“Equal to the angels…sons of God…sons of the resurrection,” Jesus explains. That first one is a slap at the Sadducees’ disbelief in angels, but the other two, oh, that’s Jesus language. “Son of God.” “Son of the resurrection.” As a theologian of the early Church put it, “In Christ God became what we are, so that we in Christ might become what God is.”
That’s why we don’t become ghosts when we die, floating around in some shadowy existence. Oh, there may be ghosts…but ghosts are something demonic, not angelic.
Nor do we have an immortal soul, as popular as that notion is! That’s not a Christian teaching. That’s an ancient Greek idea, Plato, to be exact, who held that some part of us is immortal, and when we die God has to put that immortal part somewhere…either with Him in heaven if He likes it or if not, down in the fire of hell…or maybe send it off to buff it up a bit in purgatory.
But we are not immortal. Only God is immortal! But in the resurrection we are given to share in His immortality. In the resurrection we are still us…but oh so different, so very much more us than we can imagine. It will be life in a body, not a spirit…just like Jesus on Easter. For in Christ we will be “sons of the resurrection.” In Christ we will be “sons of God.” We will be very different…and yet we will still be us!
Will be? Ah, that’s the other point in the Sadducees’ confusion…and, often, ours. The way the Bible speaks it’s clear that the resurrection belongs to the last things, the things of the Last Day. As St. Paul writes, when Christ returns, “the trumpet will sound, the dead will be raised imperishable, and we [who are living at the time and have not yet died, we] will be changed.”
The Last Day teaches us how to live our lives fully in this world, looking ahead to that which is yet to come. The emphasis on the Last Day teaches us how to treat the dead. When we die, our body is laid to rest, to “sleep” in the earth until the Last Day. That body is not just the former container for our soul as the Greeks thought. It’s not just mortal remains. It’s us. We are laid to rest when we die…to await the resurrection on the Last Day.
Ah…but especially in St. Luke, that day is also called “Today.” The Last Day is Today with Jesus. As He said to that thief on the cross, “Today You shall be with Me in Paradise.” Not just the man’s soul. The man himself, with Christ, in Paradise, Today! Yes, the thief still died. He was buried. His body decayed because the Last Day has not yet come. And yet, “Today” that man, with Jesus, was resurrected to life everlasting.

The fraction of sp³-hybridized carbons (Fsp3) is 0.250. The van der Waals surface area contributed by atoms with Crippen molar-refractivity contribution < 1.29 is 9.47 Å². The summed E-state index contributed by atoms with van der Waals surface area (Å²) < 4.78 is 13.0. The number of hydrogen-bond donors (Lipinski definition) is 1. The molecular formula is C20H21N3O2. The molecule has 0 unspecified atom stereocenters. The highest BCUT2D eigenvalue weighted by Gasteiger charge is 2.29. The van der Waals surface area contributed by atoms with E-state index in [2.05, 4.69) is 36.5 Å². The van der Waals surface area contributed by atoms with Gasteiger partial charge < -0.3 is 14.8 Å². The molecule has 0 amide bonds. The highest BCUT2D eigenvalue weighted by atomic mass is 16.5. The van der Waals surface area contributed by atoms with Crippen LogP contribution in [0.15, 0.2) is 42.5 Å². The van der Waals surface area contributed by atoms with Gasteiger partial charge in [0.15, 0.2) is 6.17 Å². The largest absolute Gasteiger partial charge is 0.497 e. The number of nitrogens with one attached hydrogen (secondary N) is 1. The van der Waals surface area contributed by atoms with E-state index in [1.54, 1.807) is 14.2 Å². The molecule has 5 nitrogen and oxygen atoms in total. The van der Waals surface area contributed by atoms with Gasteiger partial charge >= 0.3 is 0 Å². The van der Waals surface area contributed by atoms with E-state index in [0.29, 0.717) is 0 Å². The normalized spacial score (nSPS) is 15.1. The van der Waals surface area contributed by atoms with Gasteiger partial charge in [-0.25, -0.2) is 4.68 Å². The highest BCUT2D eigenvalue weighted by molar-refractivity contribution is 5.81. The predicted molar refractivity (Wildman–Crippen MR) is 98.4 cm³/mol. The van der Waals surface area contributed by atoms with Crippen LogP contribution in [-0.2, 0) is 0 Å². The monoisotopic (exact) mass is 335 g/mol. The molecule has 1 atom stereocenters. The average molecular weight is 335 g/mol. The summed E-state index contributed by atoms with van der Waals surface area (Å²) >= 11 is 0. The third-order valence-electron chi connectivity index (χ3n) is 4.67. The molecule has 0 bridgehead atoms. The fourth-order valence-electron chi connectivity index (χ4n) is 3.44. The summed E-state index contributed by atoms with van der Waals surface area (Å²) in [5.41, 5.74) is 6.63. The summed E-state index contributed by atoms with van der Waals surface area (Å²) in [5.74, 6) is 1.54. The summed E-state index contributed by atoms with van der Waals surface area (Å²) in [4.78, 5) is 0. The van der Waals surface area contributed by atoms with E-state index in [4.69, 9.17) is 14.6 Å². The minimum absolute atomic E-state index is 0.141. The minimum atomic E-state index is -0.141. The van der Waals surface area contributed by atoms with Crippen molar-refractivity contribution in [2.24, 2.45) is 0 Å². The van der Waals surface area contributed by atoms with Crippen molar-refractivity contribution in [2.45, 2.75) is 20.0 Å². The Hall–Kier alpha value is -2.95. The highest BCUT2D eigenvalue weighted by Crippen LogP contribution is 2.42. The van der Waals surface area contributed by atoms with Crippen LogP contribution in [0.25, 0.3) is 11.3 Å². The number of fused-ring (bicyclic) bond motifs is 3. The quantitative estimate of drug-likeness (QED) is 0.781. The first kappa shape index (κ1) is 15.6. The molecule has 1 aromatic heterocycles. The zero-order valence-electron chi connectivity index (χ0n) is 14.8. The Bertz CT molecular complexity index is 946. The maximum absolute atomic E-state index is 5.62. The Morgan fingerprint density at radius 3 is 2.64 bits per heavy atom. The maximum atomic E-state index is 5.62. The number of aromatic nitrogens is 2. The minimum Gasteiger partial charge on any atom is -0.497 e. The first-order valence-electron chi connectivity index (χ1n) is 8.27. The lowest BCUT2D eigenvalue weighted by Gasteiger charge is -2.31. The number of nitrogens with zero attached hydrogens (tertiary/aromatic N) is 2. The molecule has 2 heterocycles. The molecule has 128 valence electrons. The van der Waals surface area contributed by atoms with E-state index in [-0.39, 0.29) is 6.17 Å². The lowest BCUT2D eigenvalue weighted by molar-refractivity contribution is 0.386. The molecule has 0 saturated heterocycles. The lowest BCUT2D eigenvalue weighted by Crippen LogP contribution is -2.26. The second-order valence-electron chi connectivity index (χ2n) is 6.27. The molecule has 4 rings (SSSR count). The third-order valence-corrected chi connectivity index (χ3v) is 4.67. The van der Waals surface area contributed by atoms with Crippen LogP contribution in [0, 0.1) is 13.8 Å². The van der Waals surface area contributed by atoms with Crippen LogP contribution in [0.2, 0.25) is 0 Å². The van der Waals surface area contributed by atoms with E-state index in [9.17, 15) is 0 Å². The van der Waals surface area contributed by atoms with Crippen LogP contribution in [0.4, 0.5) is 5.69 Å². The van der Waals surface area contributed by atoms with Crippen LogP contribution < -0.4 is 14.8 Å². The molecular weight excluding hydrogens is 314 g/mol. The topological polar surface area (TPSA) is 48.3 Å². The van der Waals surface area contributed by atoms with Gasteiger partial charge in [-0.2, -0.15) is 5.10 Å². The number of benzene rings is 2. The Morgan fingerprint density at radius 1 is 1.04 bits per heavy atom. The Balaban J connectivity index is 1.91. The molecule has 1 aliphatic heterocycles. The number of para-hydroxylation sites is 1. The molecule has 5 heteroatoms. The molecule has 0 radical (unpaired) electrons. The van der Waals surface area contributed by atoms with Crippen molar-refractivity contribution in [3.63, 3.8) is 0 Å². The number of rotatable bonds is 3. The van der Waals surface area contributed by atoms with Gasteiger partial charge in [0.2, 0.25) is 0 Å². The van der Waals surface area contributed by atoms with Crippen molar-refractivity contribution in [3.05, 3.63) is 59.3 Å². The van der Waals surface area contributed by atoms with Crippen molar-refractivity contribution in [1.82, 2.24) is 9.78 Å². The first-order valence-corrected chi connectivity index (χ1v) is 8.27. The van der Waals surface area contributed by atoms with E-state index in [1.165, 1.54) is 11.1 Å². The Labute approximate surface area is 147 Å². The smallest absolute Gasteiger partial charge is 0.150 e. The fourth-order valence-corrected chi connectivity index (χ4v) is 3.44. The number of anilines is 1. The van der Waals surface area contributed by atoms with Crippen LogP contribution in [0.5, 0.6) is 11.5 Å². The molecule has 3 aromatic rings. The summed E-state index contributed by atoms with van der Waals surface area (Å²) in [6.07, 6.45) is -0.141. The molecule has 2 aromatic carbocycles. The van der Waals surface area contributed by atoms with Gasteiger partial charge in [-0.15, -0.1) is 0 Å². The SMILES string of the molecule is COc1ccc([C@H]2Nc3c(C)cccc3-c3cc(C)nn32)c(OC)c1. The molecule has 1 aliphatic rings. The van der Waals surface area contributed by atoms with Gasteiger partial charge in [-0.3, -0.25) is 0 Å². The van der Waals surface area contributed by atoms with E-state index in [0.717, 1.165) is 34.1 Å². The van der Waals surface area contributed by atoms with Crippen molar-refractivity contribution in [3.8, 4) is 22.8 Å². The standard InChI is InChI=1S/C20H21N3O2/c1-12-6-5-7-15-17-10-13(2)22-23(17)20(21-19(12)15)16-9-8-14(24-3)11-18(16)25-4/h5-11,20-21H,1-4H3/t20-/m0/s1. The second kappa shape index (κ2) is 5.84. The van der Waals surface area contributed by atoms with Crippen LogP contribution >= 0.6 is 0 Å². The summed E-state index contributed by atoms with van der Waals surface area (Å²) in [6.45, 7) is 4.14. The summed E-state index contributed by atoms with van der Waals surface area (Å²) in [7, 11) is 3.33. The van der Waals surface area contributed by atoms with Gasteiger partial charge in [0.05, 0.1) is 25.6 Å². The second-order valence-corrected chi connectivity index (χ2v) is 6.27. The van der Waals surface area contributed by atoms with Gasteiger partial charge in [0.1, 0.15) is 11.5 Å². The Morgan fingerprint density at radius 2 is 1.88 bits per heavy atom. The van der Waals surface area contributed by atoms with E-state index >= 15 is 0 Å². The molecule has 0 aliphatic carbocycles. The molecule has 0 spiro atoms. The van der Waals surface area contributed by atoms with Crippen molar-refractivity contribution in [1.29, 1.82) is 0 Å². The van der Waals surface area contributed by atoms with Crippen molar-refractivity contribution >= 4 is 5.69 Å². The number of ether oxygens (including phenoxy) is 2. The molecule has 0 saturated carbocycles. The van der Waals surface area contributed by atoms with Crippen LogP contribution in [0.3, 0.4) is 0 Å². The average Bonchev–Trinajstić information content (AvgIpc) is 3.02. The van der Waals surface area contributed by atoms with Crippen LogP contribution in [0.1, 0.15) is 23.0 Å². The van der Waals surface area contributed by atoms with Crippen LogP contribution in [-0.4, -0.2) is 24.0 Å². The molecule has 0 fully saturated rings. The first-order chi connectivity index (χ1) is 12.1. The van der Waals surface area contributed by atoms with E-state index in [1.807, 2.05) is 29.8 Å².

When God says to Moses that His name is “I AM,” He tells us that time—past, present, and future—is all wrapped up in an eternal “now” for God. We see time only as a line stretching ahead and behind us. But for God, that line is all wrapped up like a ball of string. Birth, death, resurrection, the very first human being, the very last, it’s all a present reality, a Today, with God.
So we have another paradox. Not only is the resurrection very different from and yet same as this life, so also the resurrection is on the Last Day even as it is Today in Christ. But all sorts of Sadduccean confusions emerge when we try to reconcile the paradox. The Bible doesn’t do that. In some places, we die and we await the resurrection. In other places, it’s “Today we have crossed over from death to life. Today we will live, even though we die, and in Christ we will never die.” Not either/or…both/and.
But all of this is held together in Christ. In Christ, we now live our days, we bury our dead, in hope, looking forward to that which is yet to come—the Last Day, the resurrection of the body, and the life everlasting. And yet, in Christ, we also know that now we have died, been buried, and are raised again; Holy Baptism. So even while we wait in Christ for our own Easter, that Easter is ours today in Christ, already raised up again, already dwelling in the fullness of that resurrection life. Now/not yet!
The Sadducees in their materialism couldn’t grasp this. Truth be told, neither can we. But while our minds will always stagger at how these paradoxes fit together…all we really need to know is that in Christ, time and eternity, death and resurrection, are held as one. And we are in Christ. In Him we live, we die, we are raised up, and seated at the right hand of God…us…the same us and yet a new us simultaneously; on the Last Day and Today at the same time. And all of this mystery, us included, is hidden with Christ in God.